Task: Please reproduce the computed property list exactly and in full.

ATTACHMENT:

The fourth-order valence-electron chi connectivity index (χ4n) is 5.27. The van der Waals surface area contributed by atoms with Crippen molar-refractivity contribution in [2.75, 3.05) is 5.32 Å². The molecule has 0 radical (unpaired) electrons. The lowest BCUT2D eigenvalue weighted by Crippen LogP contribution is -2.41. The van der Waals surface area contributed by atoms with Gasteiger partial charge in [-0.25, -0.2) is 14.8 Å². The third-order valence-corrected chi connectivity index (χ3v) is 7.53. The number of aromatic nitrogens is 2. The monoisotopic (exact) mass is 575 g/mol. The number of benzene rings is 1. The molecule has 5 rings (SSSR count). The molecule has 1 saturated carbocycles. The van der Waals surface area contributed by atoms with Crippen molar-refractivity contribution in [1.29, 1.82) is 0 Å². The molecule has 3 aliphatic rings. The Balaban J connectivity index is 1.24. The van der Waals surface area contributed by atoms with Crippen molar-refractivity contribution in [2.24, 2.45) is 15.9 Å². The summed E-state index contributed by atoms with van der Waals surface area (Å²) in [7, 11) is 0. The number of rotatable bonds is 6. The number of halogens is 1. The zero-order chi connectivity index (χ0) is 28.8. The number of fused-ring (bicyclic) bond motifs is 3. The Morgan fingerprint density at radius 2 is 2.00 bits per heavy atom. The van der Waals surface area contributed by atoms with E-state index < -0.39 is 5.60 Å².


The fourth-order valence-electron chi connectivity index (χ4n) is 5.27. The van der Waals surface area contributed by atoms with Crippen molar-refractivity contribution in [2.75, 3.05) is 5.32 Å². The molecule has 0 radical (unpaired) electrons. The lowest BCUT2D eigenvalue weighted by Crippen LogP contribution is -2.41. The van der Waals surface area contributed by atoms with Gasteiger partial charge in [-0.25, -0.2) is 14.8 Å². The third-order valence-corrected chi connectivity index (χ3v) is 7.53. The number of aromatic nitrogens is 2. The monoisotopic (exact) mass is 575 g/mol. The number of benzene rings is 1. The molecule has 5 rings (SSSR count). The molecule has 1 saturated carbocycles. The van der Waals surface area contributed by atoms with Crippen molar-refractivity contribution in [1.29, 1.82) is 0 Å². The molecule has 3 aliphatic rings. The Balaban J connectivity index is 1.24. The van der Waals surface area contributed by atoms with Crippen molar-refractivity contribution in [2.24, 2.45) is 15.9 Å². The summed E-state index contributed by atoms with van der Waals surface area (Å²) in [7, 11) is 0. The number of rotatable bonds is 6. The number of halogens is 1. The zero-order chi connectivity index (χ0) is 28.8. The number of fused-ring (bicyclic) bond motifs is 3. The Morgan fingerprint density at radius 2 is 2.00 bits per heavy atom. The van der Waals surface area contributed by atoms with E-state index < -0.39 is 5.60 Å².